“According to the National Health and Nutrition Examination Survey (NHANES) 1999-2000, researchers found 68% of Americans consumed less than the recommended minimum daily intake (400 mg) of magnesium … 19% of Americans consumed less than half of the recommended daily intake,” said Patrick Sullivan Jr., CEO, Jigsaw Health.
This is cause for concern, as magnesium plays a critical role in a wide range of health indications. James C. Hyde, vice president and general manager of Balchem Human Nutrition & Pharma underscored magnesium’s role in over 500 enzyme reactions in the body. “It is essential for nerve and muscle function, and contributes to bone health, energy production, blood sugar regulation, and metabolism of carbohydrates.”
Common symptoms of magnesium deficiency include muscle cramps, fatigue, headaches, changes in mood, and difficulty sleeping, he added.
Despite the importance of proper magnesium levels, research consistently shows that people simply aren’t getting the recommended amounts in their diet, observed Samantha Ford, director of new business development for AIDP. “On top of that, the body keeps such tight control over the way magnesium is circulated and stored, deficiency isn’t always easy to spot right away. Supplementing with a good quality magnesium source is such a great way to ensure bases are covered and the body’s needs are met.”
Reasons for Deficiency
Why are so many individuals lacking in this vital nutrient? A clear dynamic at play is the problem of nutritionally deplete diets. “Not getting enough magnesium-rich foods is an obvious factor,” suggested Ms. Ford. “Certain health and lifestyle factors also play a role. For example, people with digestive disorders are at risk because they may have trouble absorbing magnesium. There is a similar risk in people that drink excessive amounts of alcohol. Those that have issues with blood sugar control also tend to have low magnesium status because their body tends to excrete it faster than others.”
Many consumers are seeking natural ways to incorporate magnesium into their diets, but it can be very difficult to do this with food alone, suggested Mr. Sullivan. “Many consumers, upon learning they are most likely magnesium deficient, ask ‘How can I get more magnesium from my food?’” Almonds, he said are ounce for ounce, one of the most magnesium-rich foods. “We recently sent a pound of organic almonds to a laboratory and had them analyze the mineral content. In 1 oz. of organic almonds, there was 71 mg of magnesium. Now, the minimum recommended daily intake according to the FDA is 400 mg of magnesium per day. That means you’d need to eat at least 6 ozs. of almonds per day to reach 400 mg. I love almonds, and I encourage everyone to eat as much magnesium-rich food as possible, but 6 ozs. of almonds a day is nearly 1,000 calories.”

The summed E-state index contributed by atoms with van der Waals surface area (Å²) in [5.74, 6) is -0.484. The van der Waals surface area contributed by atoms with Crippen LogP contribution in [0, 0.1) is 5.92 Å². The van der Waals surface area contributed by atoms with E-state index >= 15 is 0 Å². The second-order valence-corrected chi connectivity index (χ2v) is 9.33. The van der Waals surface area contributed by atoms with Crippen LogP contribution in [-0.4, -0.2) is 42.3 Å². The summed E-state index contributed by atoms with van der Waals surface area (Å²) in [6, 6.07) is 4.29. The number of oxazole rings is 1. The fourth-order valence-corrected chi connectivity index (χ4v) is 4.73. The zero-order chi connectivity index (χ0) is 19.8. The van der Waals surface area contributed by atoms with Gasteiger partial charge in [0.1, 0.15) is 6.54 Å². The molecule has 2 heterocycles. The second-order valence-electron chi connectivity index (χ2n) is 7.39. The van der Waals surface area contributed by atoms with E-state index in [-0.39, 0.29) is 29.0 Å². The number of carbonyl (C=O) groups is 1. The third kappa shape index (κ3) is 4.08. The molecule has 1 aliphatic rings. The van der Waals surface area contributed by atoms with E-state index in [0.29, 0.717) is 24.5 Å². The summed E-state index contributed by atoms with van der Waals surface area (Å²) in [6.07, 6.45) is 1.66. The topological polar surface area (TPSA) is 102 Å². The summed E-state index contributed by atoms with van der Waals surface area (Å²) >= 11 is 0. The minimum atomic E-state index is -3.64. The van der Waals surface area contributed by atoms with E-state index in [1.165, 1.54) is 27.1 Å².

Mr. Hyde pointed to the issues of malnutrition, nutrient malabsorption issues, chronic diarrhea, excessive urination, high blood calcium level, the use of certain medications, and sweating, as factors which may contribute to magnesium deficiency.
Environmental factors are also impacting soil and the minerals provided to food. Mr. Sullivan referenced a landmark study published in 2004 in the Journal of the American College of Nutrition, which found that “between 1950 and 1999, over-farming and topsoil depletion led to nutrient reductions of up to 38% in 43 of the most common fruits and vegetables.” He suggested that “even if you’re eating a healthy diet, it’s still difficult to get all of the nutrients you need—not just to avoid deficiency, but to live optimally.”
Additionally, he pointed to the use of pharmaceuticals as a potential culprit. “According to pharmacist Suzy Cohen, author of “Drug Muggers,” there are 14 classes of prescription drugs that ‘mug’ your body of magnesium, including blood pressure drugs, acid blockers (PPIs), antacids, antibiotics, hormone replacement therapy (HRT), osteoporosis drugs, and cholesterol-lowering statins, to name but a few.”
Emerging research demonstrating the vast benefits of magnesium supplementation is galvanizing support for the mineral. For instance, new research has indicated a role for magnesium in brain function, mood, anxiety, and stress, Mr. Hyde said.
A 2017 study published in PLoS One (Tarleton EK, et al.) examined 126 adults experiencing mild-to-moderate depression, who were then supplemented with 248 mg of magnesium for six weeks. Participants taking the supplement saw improvement from their depression symptoms relatively quickly, with benefits seen within two weeks.